The U.S. NCP also noted that it had shared information on the case with the NCPs of Japan, France, and the Netherlands and that “those NCPs remain available to offer assistance to the parties.” Nissan is a Japanese corporation, but France-based Renault owns 43.4 percent of Nissan and the Renault-Nissan Alliance is incorporated in the Netherlands. Following the U.S. NCP’s Final Statement, the UAW and IndustriALL are now considering moves to those forums in an effort to resolve the dispute.

The U.S. government is recommending that Nissan should “conduct a corporate-wide labour rights review” of its adherence to the OECD Guidelines and that Nissan should consider other forms of mediation to resolve the issues raised in the OECD case.

Link to the Final Statement:

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Iranian workers continue fight for basic rights  

February 5, 2005  There have been a number of major strikes and industrial actions taken by workers in Iran in recent months. Iranian independent trade unions have been strongly supporting the struggles of workers in a number of different sectors such as mining, automotive, transport and other industrial sectors.

Miners: In January this year, 150 coalminers went on strike protesting the company’s plans to close the mine. The workers at the Sangroos Coalmine are also demanding the payment of over 8 months of non-paid wages; they are also raising issues to management regarding the health and safety issues.

Bus Drivers: On 6 January, bus drivers from the Union of Tehran Bus Transit Workers (VAHED) protested against the unfair sacking of workers and the failure of the company to fairly grant promised funding for worker’s housing.

Teachers: Three months into the start of the academic year, members of the Teachers Trade Association of Iran (ITTA) are protesting the three month “overtime salary” delay for nearly half a million teachers.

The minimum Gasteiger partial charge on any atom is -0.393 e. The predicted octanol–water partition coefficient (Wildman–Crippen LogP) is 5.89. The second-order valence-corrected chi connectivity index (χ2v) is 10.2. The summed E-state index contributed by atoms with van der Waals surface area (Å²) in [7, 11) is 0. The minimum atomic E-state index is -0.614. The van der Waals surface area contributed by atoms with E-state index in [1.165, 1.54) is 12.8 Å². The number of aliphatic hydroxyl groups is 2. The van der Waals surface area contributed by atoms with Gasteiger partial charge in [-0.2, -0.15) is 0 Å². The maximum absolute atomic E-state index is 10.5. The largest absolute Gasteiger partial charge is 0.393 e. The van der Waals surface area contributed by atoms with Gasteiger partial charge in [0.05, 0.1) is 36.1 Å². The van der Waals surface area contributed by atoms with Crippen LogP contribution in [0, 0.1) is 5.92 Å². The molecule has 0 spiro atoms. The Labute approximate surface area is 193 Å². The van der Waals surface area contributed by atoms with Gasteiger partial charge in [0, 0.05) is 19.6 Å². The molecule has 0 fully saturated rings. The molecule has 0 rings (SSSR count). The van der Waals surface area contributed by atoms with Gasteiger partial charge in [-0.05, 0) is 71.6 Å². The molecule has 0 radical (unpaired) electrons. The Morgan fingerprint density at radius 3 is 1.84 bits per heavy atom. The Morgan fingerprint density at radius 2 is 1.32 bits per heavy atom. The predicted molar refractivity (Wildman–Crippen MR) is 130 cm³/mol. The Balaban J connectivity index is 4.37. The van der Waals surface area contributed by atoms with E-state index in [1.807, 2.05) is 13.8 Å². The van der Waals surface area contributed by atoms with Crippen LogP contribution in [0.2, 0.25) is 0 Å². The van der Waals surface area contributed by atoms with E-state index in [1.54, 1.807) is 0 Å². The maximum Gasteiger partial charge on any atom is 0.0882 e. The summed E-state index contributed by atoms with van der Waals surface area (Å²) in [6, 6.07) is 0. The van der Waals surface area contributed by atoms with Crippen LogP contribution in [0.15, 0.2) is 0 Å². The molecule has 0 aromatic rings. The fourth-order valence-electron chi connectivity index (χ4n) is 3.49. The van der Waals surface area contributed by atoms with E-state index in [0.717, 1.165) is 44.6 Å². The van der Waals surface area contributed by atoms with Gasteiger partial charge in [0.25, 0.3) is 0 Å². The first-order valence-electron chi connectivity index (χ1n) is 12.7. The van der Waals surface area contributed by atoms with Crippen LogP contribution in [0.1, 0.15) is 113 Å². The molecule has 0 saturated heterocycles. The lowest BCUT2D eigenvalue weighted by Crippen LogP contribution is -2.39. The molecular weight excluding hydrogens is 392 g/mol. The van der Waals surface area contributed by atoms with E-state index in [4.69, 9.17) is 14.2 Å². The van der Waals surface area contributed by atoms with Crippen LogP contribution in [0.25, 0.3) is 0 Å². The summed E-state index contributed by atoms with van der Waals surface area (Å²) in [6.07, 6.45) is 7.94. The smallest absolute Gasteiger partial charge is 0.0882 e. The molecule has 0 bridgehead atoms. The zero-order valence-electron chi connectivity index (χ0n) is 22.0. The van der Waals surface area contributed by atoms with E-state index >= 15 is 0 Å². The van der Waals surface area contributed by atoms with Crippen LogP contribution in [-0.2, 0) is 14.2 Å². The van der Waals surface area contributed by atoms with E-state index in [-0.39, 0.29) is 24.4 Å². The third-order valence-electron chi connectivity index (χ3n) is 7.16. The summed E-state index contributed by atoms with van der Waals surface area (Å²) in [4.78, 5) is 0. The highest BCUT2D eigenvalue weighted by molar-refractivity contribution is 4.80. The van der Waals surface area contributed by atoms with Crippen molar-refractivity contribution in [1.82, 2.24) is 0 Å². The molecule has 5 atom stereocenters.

Metalworkers: While the cost of living continues to increase in Iran, wages remain very low. On 7 January 2015, at the Iran Khodro Industrial Group IKCO (an auto assembly plant), workers began a hunger strike to increase their low wages. The strike spread to all sections of the plant.

Iran, a country with little respect for fundamental human and trade union rights continues to be an important priority for IndustriALL Global Union.

“These actions are really encouraging and inspiring”, says Kemal Özkan, IndustriALL Assistant General Secretary. “Our solidarity and support towards our Iranian sisters and brothers continue.”

In the meantime, the Union of Metalworkers and Mechanics of Iran (UMMI) continues to defend and advance trade union rights in very difficult conditions. With its new web site, the union wants to make its communication with workers stronger, trade unionists and friends of the labour movement in Iran and around the world.

The website is bilingual, Farsi and English, and covering materials and statements of Iranian independent labour unions in English.

This new website is the fruit of labour of the workers whose hearts beat for unity in the labour movement and belongs to all Iranian labour unions,

says the UMMI.

UMMI website: